The biggest obstacle is precisely that: scale production, being that, at this moment, scaling doesn’t need to be – and shouldn’t be – a synonym of massification, which has a tendency to be wasteful, nor should it feed into the unhinged consumerism at a time where the motto is to consume less and better. The goal is to create a chain of production that is as close as possible to the level of demand, practicing accessible enough prices to turn these advances into a reality of daily life and not just hope in a sample tube. But, as history has come to prove, technological advances almost always happen overnight: ten years in the XXI century for technology is abysmally different than the same period in the XX century. Especially, if creativity has anything to say about it. Who would have thought to use flora for clothing? If Adam and Eve did, then it’s not creative. That was their last resort. Creativity means applying the synergies of the natural work and the industrial world together in a symbiosis that is not only sustainable from the Earth’s point of view, but also for humanity, who no longer wants to forfeit the comfort and advances it conquered throughout the centuries. Which addresses just as much the needs of the public as it of the planet. Though imagination remains boundaryless. I would know because I took notes for this article with a pen made out of discarded coffee capsules while wearing a sweater made of plastic bottles retrieved from the ocean. Made in the future.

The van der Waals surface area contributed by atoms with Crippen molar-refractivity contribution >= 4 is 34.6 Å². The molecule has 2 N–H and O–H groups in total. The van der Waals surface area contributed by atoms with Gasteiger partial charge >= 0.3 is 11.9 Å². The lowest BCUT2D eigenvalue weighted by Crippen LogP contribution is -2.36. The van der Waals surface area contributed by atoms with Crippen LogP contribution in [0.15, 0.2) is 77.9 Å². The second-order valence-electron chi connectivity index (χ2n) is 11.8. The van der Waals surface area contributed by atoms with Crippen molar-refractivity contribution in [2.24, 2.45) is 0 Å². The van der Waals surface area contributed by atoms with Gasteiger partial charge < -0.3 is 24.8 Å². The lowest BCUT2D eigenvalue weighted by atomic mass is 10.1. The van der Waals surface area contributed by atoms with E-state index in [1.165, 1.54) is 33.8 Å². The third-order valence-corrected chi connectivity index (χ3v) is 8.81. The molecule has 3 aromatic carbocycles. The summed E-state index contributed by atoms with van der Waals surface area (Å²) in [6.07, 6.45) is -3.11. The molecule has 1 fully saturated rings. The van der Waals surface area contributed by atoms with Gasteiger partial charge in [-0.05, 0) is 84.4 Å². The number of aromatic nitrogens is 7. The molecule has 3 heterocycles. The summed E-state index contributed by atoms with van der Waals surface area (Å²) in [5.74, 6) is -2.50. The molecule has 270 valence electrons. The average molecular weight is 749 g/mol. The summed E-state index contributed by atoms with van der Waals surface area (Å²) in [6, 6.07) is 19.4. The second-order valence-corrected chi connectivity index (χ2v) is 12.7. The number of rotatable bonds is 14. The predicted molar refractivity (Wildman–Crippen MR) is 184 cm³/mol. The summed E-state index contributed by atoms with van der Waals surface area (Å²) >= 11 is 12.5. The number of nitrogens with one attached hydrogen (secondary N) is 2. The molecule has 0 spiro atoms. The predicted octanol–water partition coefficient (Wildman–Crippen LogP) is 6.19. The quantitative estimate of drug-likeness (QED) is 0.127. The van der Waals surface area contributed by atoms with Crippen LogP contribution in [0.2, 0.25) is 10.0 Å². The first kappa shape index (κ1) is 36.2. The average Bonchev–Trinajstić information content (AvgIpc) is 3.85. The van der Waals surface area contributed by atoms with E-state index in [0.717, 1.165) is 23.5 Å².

Translated from the original article from Vogue Portugal's Creativity issue, published in March 2021.